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Thursday, February 29, 2024

Resident Advisors: Friend or Foe?

If you’ve been a student at UC Davis since freshman year, chances are you’ve lived in the dorms amongst other first years and one or two Resident Advisors (RA). RAs are undergraduate students who work for Student Housing and live within the residence halls during the school year. Though some see RAs as didactic and meddlesome, others view the full time advisors as necessary for emotional and academic support, as well as for safety reasons.

RAs are responsible for putting on programs in the residence halls that are both socially and academically oriented, as well as monitoring the overall safety of their designated floor and building.

They are also required to “document” any situation that is illegal, hazardous to someone’s health or against the Student Housing policies. In addition to their everyday daily duties, RA’s rotate in and out of the position of “RA on call,” the resident advisor that is available at night after the area service desk is closed.

A large incentive for becoming an RA is the free room and board in addition to a free meal plan that accompany the position. For students that cannot afford to pay rent on an apartment or live too far to commute after their first year, becoming an RA is an economically sound solution. However, the perks are balanced with sacrifices as RA’s are expected to spend a minimum of 20 hours on their respective floor.

David Thompson, senior sociology and African American studies major worked as a resident advisor for the 2010-11 school year in Campbell Hall. The former RA said the position entails someone who can follow rules, but understands when a situation calls for thinking outside of the box.

“If I had to give advice to a future RA, I would have to say embrace the rules, but know when those rules don’t apply. As an RA, you learn different techniques in order to deal with different situations, however, a big mistake that RA’s make is that they handle situations as if they all fit within an equation. Though Student Housing teaches you to deal with one situation a certain way, there are thousands of factors that can change the situation from the model that they presented,” Thompson said.

In addition, Thompson said that time management is crucial to the position as some may not realize the extent to which being an RA depletes leisure time.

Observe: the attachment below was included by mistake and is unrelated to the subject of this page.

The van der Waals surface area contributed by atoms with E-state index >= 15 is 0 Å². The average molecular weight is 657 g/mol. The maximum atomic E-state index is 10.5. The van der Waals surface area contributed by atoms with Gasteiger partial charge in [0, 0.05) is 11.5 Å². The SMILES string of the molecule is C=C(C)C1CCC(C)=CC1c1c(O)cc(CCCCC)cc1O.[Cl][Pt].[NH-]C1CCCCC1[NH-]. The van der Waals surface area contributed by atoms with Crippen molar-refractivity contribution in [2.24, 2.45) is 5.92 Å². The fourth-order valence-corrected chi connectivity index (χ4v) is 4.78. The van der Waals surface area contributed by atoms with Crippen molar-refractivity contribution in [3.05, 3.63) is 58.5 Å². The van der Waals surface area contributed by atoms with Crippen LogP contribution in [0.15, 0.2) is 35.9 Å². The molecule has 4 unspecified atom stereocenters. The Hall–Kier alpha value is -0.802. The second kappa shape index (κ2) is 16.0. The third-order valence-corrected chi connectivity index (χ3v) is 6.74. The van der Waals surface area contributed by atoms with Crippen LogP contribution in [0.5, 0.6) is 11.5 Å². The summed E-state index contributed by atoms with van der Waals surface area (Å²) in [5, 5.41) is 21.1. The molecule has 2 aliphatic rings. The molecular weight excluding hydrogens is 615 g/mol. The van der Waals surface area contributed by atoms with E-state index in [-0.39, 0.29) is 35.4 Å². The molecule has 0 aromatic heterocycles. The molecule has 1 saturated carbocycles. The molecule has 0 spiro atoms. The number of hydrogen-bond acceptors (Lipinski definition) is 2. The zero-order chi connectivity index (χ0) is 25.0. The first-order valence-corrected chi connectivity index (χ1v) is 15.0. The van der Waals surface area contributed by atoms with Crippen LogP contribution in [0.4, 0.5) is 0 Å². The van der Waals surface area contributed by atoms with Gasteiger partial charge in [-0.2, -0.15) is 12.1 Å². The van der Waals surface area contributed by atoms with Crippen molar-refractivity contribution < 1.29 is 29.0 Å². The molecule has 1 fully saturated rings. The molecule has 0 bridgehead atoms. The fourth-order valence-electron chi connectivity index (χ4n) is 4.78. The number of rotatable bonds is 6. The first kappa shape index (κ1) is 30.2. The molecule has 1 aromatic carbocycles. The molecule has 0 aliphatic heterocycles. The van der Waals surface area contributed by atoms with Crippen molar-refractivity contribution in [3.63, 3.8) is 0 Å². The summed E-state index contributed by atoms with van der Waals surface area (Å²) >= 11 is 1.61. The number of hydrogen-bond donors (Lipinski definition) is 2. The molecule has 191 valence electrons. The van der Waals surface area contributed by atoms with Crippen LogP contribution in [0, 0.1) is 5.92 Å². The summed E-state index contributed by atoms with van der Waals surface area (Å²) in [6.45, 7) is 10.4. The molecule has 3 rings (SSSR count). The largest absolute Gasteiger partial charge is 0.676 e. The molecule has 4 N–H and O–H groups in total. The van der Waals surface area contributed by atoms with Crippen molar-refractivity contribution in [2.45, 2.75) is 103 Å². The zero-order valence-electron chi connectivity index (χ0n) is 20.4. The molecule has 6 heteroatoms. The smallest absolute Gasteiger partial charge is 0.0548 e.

“A lot of RA’s get caught in an ‘I know how to handle my time’ mentality. So they come into the RA job and get slammed, like I did. I was on call and I had a important midterm. To make a long story short, I failed that midterm and the class.  I initially blamed the RA job, but then I realized, I didn’t start studying until the night before the test and after a while just gave up,” Thompson said.

First-year economics major Star Bacon is currently anticipating her role as an RA for the 2012-13 school year. She said her reason for applying for the position stems from her experience as a resident this year as well as her desire to enrich the first-year experience for future UC Davis students.

“After living in the residence halls this year, I’ve seen a lot of opportunity for me to add things next year, as far as resources. I know a lot of people that struggle in finding out where to get help for certain things. I feel like I could be the person to help them get ahead of the game, whether it’s by making someone aware of different workshops or leadership opportunities they have available or just giving them someone to talk to,” Bacon said.

She also said she is excited about the position though she feels her biggest challenge will be restricting herself as far as campus involvement.

“I’m not nervous as all. I feel like I’ll adapt, and I’m more than willing to do anything that will make me a better RA, as well as a better person. The only challenge might be fighting the urge to get involved when I hear about issues in the community or leadership opportunities. The people in Student Housing understand that we’re students first and RAs second, so they don’t allow us to do anything other than school and Resident Advising for Fall Quarter,” Bacon said.

Current RA and sophomore community and regional development major Robert Helfend said that he enjoys living in the dorms and felt that he was the right fit for the Rainbow floor, a themed housing floor that is open to members and allies of the LGBTQ community.

“I really like the dorm atmosphere and I was really close to my RA last year, who inspired me to be an RA. As far as being on the Rainbow Floor, as a gay college student, I know how hard it is to make the transition from high school. I felt that I could be the person to help them,” Helfend said.

Ultimately, past, present and future RAs can agree that the key ingredient to having an enjoyable experience in the residence halls is a positive, open relationship between residents and their advisors.

“Throughout the year as an RA, you grow to love the people on your floor and consider them family. So it’s important for residents to know that you are there for them,” Thompson said. “If they trust you, it makes it easier for the residents to approach you when they really need you for serious incidents.”

KELSEY SMOOT can be reached at features@theaggie.org.

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